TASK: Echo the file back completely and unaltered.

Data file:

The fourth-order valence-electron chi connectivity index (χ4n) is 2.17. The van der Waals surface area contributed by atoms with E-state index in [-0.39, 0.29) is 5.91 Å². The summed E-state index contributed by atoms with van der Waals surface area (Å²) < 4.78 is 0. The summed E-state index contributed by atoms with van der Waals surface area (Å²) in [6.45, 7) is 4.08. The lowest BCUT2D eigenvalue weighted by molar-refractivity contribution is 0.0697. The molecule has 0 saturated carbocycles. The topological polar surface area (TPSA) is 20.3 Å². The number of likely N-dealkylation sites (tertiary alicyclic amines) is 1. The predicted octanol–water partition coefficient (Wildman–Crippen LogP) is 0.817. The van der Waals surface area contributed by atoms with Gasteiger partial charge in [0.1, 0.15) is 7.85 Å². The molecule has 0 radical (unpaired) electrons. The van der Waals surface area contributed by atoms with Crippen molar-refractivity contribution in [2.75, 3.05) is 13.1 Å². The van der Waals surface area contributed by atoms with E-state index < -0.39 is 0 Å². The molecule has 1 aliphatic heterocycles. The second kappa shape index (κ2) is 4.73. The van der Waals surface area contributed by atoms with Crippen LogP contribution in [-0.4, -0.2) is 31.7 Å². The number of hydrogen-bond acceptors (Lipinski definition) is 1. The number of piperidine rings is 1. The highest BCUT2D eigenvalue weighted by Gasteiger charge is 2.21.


The fourth-order valence-electron chi connectivity index (χ4n) is 2.17. The van der Waals surface area contributed by atoms with E-state index in [-0.39, 0.29) is 5.91 Å². The summed E-state index contributed by atoms with van der Waals surface area (Å²) < 4.78 is 0. The summed E-state index contributed by atoms with van der Waals surface area (Å²) in [6.45, 7) is 4.08. The lowest BCUT2D eigenvalue weighted by molar-refractivity contribution is 0.0697. The molecule has 0 saturated carbocycles. The topological polar surface area (TPSA) is 20.3 Å². The number of likely N-dealkylation sites (tertiary alicyclic amines) is 1. The predicted octanol–water partition coefficient (Wildman–Crippen LogP) is 0.817. The van der Waals surface area contributed by atoms with Gasteiger partial charge in [0.1, 0.15) is 7.85 Å². The molecule has 0 radical (unpaired) electrons. The van der Waals surface area contributed by atoms with Crippen molar-refractivity contribution in [2.75, 3.05) is 13.1 Å². The van der Waals surface area contributed by atoms with E-state index < -0.39 is 0 Å². The molecule has 1 aliphatic heterocycles. The second kappa shape index (κ2) is 4.73. The van der Waals surface area contributed by atoms with Crippen LogP contribution in [-0.4, -0.2) is 31.7 Å². The number of hydrogen-bond acceptors (Lipinski definition) is 1. The number of piperidine rings is 1. The highest BCUT2D eigenvalue weighted by Gasteiger charge is 2.21.